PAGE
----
Latin America & Caribbean

Haiti: Michel Martelly 'defeats' Mirlande Manigat

Supporters of Michel "Sweet Micky" Martelly celebrate in Port-au-Prince
Image caption Supporters of Michel Martelly took to the streets in celebration as the results were announced

Musician Michel "Sweet Micky" Martelly is the winner of Haiti's presidential run-off, according to official preliminary results.

Figures indicate he secured more than two-thirds of the vote, beating former first lady Mirlande Manigat.

If the results are confirmed on 16 April, Mr Martelly, 50, will succeed President Rene Preval, who has been in office for five years.

Haiti is still struggling after the 2010 earthquake and a cholera epidemic.

Turnout in the second round was high and voting was largely peaceful, although still marred by fraud.

Correspondents say that although a period of appeal must be observed until 16 April, the wide margin between the rival candidates means Mr Martelly's win is all but assured.

After the preliminary results were announced, thousands of Mr Martelly's supporters took to the streets of Port-au-Prince, dancing and cheering. Witnesses said some fired automatic rifles into the air.

Although the celebrations were peaceful, the US embassy urged its citizens to "stay indoors and avoid large crowds for tonight".

The singer made no public statements but thanked his supporters via Twitter, adding: "We're going to work for all Haitians. Together we can."

He is due to hold a news conference on Tuesday.

The BBC's Andy Gallacher says that if Mr Martelly - who has promised change for the Haitian people - becomes the next president, he will face some serious challenges.

Hundreds of thousands of earthquake survivors still live in squalid tent cities as the cholera outbreak which has killed thousands remains out of control.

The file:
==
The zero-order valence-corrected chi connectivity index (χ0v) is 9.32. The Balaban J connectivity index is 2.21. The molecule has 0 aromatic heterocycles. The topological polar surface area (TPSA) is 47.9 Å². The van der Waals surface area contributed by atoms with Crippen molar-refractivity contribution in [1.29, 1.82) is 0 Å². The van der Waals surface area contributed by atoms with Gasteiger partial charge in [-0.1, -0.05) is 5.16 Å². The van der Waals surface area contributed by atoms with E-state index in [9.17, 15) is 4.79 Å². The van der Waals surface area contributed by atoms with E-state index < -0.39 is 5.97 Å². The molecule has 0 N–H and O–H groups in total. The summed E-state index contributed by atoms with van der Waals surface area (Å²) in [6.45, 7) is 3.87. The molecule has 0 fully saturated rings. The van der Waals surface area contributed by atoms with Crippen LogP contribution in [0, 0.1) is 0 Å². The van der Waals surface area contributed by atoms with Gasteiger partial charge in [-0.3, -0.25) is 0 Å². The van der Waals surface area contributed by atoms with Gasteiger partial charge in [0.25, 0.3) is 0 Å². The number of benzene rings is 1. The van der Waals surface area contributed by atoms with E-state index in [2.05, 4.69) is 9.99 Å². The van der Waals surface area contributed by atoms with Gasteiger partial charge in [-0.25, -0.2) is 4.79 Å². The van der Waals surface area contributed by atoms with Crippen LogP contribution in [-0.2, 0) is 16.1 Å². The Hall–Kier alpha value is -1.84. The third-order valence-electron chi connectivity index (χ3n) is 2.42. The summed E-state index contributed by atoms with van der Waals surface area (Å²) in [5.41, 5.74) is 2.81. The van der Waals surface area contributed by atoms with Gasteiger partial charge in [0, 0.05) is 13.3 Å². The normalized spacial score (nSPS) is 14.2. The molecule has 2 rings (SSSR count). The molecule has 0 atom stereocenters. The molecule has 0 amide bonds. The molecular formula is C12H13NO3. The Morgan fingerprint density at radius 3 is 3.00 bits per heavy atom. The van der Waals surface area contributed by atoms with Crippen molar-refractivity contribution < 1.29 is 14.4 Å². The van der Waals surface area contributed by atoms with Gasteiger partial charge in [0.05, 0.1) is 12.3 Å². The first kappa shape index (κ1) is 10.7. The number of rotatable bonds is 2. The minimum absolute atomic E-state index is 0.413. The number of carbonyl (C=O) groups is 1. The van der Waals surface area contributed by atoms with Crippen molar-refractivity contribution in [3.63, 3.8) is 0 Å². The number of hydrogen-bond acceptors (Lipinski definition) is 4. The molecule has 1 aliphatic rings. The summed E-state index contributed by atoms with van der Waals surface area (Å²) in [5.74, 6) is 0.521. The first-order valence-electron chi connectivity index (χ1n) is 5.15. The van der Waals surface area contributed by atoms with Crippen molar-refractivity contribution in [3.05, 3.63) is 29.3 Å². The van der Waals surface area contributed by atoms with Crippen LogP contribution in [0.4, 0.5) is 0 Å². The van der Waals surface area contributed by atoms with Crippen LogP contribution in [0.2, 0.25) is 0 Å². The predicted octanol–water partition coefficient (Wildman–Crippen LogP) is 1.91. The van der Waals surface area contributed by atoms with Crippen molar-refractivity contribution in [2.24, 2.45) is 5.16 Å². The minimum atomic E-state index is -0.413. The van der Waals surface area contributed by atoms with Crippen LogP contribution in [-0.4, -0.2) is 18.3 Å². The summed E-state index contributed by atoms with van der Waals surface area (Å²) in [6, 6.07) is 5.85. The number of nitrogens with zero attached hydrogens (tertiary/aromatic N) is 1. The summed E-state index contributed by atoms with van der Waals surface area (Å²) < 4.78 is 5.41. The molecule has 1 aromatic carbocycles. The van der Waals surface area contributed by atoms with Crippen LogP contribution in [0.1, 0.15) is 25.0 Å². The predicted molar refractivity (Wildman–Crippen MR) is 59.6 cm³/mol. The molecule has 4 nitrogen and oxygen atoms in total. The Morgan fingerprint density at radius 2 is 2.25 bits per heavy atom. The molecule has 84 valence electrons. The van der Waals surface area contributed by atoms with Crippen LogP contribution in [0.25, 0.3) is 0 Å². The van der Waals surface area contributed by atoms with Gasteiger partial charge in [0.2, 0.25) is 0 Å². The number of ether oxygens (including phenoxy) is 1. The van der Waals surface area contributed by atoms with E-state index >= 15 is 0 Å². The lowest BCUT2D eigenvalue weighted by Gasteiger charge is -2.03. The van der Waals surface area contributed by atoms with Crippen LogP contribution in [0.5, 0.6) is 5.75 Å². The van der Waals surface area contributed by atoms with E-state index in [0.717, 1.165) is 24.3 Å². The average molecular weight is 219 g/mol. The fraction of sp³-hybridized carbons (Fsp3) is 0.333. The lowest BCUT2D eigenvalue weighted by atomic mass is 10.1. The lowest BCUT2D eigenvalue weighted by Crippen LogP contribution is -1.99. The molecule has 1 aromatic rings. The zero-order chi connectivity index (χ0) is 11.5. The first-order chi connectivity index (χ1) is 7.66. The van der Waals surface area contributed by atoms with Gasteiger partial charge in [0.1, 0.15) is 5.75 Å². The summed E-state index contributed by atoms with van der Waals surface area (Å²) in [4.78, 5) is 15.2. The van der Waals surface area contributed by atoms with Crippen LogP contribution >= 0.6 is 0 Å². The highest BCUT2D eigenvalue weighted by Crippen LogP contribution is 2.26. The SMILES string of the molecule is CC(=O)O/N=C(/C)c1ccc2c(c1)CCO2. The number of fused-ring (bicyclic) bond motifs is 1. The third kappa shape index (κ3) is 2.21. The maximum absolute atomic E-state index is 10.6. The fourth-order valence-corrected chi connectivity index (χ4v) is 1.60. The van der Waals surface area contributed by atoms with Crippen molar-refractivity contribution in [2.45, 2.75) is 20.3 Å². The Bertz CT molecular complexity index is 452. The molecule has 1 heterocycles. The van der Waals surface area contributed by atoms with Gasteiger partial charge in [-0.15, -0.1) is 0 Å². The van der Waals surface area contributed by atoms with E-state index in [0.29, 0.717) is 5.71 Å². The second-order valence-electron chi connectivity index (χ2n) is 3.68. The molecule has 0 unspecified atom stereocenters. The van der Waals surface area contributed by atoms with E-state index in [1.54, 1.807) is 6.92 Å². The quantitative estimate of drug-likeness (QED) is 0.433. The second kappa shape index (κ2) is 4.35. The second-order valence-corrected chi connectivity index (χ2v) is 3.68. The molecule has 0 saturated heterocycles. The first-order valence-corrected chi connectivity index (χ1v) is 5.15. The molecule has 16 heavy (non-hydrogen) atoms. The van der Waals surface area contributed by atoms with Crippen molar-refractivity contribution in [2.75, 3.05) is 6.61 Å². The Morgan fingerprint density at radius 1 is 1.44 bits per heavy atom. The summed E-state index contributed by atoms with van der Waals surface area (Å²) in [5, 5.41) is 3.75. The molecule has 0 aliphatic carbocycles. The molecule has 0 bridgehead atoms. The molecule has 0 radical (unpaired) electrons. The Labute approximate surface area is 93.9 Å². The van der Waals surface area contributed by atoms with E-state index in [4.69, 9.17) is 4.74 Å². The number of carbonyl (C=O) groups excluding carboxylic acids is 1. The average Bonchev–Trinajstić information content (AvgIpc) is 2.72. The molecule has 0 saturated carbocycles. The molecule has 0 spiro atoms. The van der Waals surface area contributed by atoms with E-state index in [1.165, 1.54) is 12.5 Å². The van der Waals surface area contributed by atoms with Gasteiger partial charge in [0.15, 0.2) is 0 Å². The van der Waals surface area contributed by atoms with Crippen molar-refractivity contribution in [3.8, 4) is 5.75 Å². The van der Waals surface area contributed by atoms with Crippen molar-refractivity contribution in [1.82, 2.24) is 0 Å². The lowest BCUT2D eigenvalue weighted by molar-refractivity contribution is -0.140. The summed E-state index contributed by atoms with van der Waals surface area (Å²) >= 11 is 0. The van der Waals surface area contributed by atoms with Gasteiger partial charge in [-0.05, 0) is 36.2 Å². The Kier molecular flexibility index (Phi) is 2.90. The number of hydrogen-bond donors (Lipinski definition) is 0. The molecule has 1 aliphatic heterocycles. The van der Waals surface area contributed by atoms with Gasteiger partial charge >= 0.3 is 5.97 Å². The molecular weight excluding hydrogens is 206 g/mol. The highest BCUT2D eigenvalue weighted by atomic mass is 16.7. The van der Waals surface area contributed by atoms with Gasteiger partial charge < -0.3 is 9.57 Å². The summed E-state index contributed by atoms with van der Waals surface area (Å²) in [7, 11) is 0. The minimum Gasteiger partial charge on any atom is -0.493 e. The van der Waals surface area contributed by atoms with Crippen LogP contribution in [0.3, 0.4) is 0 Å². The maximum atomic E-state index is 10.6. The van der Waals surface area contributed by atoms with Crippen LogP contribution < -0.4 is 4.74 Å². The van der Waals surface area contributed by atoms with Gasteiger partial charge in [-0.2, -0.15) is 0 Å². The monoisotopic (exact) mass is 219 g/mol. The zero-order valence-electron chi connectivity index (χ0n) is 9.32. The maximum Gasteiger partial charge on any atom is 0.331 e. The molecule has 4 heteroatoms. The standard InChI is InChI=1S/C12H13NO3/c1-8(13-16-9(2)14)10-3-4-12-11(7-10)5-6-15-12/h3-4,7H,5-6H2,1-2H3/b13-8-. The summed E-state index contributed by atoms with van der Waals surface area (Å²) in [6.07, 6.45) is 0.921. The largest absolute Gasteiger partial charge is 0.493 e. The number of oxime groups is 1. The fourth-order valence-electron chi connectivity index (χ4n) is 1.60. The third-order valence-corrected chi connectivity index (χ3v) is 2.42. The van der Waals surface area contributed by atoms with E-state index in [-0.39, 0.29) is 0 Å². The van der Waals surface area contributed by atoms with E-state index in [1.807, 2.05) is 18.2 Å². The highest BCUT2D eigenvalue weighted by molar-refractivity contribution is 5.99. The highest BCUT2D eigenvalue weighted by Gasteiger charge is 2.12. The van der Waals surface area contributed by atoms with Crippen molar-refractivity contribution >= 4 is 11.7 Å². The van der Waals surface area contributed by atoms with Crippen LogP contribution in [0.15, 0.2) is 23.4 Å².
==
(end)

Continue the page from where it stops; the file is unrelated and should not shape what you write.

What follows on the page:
Mr Martelly is politically inexperienced but his message of reform appealed to Haiti's poor and unemployed, our correspondent adds.

Fatal shootings

Mr Martelly benefited from the support of five candidates eliminated in the first round. Fellow musician Wyclef Jean, whose own candidacy was ruled invalid, also backed Mr Martelly.

The run-off vote was supposed to have taken place in January but was delayed.

Observers said the second round was much better organised than the first in November, when turnout was only 23%.

Jude Celestin, who had the backing of outgoing President Preval, was initially placed second in the first round but withdrew from the race after international monitors found there had been widespread fraud in his favour.

Two people were shot dead during second-round voting in clashes between rival political factions in different rural areas.

The electoral commission extended voting by an hour because some polling stations were missing voting materials.

But the head of the commission said at the time that reports of irregularities would have "no impact on the electoral process as a whole".

Mr Preval's mandate formally ended on 7 February but he has parliamentary approval to stay in office until 14 May.

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